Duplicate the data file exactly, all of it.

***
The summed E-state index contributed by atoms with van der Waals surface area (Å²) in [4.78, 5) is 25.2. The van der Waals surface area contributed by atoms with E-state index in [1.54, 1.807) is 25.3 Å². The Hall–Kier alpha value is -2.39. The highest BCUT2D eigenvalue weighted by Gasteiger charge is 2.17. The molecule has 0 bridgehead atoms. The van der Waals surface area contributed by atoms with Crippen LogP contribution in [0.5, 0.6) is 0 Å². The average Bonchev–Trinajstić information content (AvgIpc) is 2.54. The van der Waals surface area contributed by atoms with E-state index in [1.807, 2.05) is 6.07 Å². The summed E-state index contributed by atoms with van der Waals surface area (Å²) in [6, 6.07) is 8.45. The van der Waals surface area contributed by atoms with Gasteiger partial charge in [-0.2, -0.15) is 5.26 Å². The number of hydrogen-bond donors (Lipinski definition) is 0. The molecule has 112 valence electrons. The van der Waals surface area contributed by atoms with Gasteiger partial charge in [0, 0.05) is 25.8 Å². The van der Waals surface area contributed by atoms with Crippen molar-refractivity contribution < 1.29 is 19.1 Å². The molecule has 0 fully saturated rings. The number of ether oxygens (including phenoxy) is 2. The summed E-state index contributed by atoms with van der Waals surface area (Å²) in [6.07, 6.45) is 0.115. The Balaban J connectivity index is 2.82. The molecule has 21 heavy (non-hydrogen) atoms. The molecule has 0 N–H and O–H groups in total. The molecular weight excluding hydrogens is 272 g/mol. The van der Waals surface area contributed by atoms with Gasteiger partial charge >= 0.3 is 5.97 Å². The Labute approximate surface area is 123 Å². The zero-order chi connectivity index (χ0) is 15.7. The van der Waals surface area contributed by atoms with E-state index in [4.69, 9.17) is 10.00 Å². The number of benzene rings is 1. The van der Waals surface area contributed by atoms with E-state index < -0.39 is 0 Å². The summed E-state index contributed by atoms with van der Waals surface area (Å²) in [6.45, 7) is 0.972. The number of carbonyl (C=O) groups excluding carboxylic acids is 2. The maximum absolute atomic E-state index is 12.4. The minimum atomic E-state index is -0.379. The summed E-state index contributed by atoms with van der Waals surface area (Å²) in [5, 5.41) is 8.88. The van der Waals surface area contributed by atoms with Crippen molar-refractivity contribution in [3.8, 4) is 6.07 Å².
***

The summed E-state index contributed by atoms with van der Waals surface area (Å²) in [4.78, 5) is 25.2. The van der Waals surface area contributed by atoms with E-state index in [1.54, 1.807) is 25.3 Å². The Hall–Kier alpha value is -2.39. The highest BCUT2D eigenvalue weighted by Gasteiger charge is 2.17. The molecule has 0 bridgehead atoms. The van der Waals surface area contributed by atoms with Crippen LogP contribution in [0.5, 0.6) is 0 Å². The average Bonchev–Trinajstić information content (AvgIpc) is 2.54. The van der Waals surface area contributed by atoms with E-state index in [1.807, 2.05) is 6.07 Å². The summed E-state index contributed by atoms with van der Waals surface area (Å²) in [6, 6.07) is 8.45. The van der Waals surface area contributed by atoms with Gasteiger partial charge in [-0.2, -0.15) is 5.26 Å². The number of hydrogen-bond donors (Lipinski definition) is 0. The molecule has 112 valence electrons. The van der Waals surface area contributed by atoms with Gasteiger partial charge in [0, 0.05) is 25.8 Å². The van der Waals surface area contributed by atoms with Crippen molar-refractivity contribution < 1.29 is 19.1 Å². The molecule has 0 fully saturated rings. The number of ether oxygens (including phenoxy) is 2. The summed E-state index contributed by atoms with van der Waals surface area (Å²) in [6.07, 6.45) is 0.115. The Balaban J connectivity index is 2.82. The molecule has 21 heavy (non-hydrogen) atoms. The molecule has 0 N–H and O–H groups in total. The molecular weight excluding hydrogens is 272 g/mol. The van der Waals surface area contributed by atoms with Gasteiger partial charge >= 0.3 is 5.97 Å². The Labute approximate surface area is 123 Å². The zero-order chi connectivity index (χ0) is 15.7. The van der Waals surface area contributed by atoms with E-state index in [4.69, 9.17) is 10.00 Å². The number of benzene rings is 1. The van der Waals surface area contributed by atoms with E-state index < -0.39 is 0 Å². The summed E-state index contributed by atoms with van der Waals surface area (Å²) in [6.45, 7) is 0.972. The number of carbonyl (C=O) groups excluding carboxylic acids is 2. The maximum absolute atomic E-state index is 12.4. The minimum atomic E-state index is -0.379. The summed E-state index contributed by atoms with van der Waals surface area (Å²) in [5, 5.41) is 8.88. The van der Waals surface area contributed by atoms with Crippen molar-refractivity contribution in [3.8, 4) is 6.07 Å².